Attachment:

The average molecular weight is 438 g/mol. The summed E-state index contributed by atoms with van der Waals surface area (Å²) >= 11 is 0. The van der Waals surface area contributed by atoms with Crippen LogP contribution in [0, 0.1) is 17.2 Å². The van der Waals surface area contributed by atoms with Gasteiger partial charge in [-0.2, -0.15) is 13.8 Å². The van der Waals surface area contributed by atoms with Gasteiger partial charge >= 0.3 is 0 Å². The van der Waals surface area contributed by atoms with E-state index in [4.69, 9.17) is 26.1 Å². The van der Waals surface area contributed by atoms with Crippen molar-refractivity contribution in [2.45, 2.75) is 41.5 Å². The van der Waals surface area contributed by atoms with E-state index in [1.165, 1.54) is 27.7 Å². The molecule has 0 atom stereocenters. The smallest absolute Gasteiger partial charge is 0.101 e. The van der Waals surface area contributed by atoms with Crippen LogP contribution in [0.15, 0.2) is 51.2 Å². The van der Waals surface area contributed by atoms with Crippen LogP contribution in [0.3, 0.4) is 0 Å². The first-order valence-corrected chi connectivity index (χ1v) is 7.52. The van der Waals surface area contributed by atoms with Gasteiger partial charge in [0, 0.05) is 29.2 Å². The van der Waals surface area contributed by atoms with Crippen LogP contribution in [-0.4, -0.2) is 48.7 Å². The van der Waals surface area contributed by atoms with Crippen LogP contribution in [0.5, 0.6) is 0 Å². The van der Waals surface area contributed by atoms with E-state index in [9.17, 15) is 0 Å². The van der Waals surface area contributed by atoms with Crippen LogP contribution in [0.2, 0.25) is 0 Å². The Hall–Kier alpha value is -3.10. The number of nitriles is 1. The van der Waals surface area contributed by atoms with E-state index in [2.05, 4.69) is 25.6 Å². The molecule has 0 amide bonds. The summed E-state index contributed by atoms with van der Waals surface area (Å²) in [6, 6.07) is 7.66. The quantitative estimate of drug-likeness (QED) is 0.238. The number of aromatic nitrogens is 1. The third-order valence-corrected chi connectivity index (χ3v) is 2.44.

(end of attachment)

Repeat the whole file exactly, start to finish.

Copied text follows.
The average molecular weight is 438 g/mol. The summed E-state index contributed by atoms with van der Waals surface area (Å²) >= 11 is 0. The van der Waals surface area contributed by atoms with Crippen LogP contribution in [0, 0.1) is 17.2 Å². The van der Waals surface area contributed by atoms with Gasteiger partial charge in [-0.2, -0.15) is 13.8 Å². The van der Waals surface area contributed by atoms with Gasteiger partial charge >= 0.3 is 0 Å². The van der Waals surface area contributed by atoms with E-state index in [4.69, 9.17) is 26.1 Å². The van der Waals surface area contributed by atoms with Crippen molar-refractivity contribution in [2.45, 2.75) is 41.5 Å². The van der Waals surface area contributed by atoms with E-state index in [1.165, 1.54) is 27.7 Å². The molecule has 0 atom stereocenters. The smallest absolute Gasteiger partial charge is 0.101 e. The van der Waals surface area contributed by atoms with Crippen LogP contribution in [0.15, 0.2) is 51.2 Å². The van der Waals surface area contributed by atoms with Crippen LogP contribution in [0.3, 0.4) is 0 Å². The first-order valence-corrected chi connectivity index (χ1v) is 7.52. The van der Waals surface area contributed by atoms with Gasteiger partial charge in [0, 0.05) is 29.2 Å². The van der Waals surface area contributed by atoms with Crippen LogP contribution in [-0.4, -0.2) is 48.7 Å². The van der Waals surface area contributed by atoms with Crippen LogP contribution in [0.5, 0.6) is 0 Å². The van der Waals surface area contributed by atoms with E-state index in [9.17, 15) is 0 Å². The van der Waals surface area contributed by atoms with Crippen LogP contribution in [0.2, 0.25) is 0 Å². The Hall–Kier alpha value is -3.10. The number of nitriles is 1. The van der Waals surface area contributed by atoms with E-state index in [2.05, 4.69) is 25.6 Å². The molecule has 0 amide bonds. The summed E-state index contributed by atoms with van der Waals surface area (Å²) in [6, 6.07) is 7.66. The quantitative estimate of drug-likeness (QED) is 0.238. The number of aromatic nitrogens is 1. The third-order valence-corrected chi connectivity index (χ3v) is 2.44.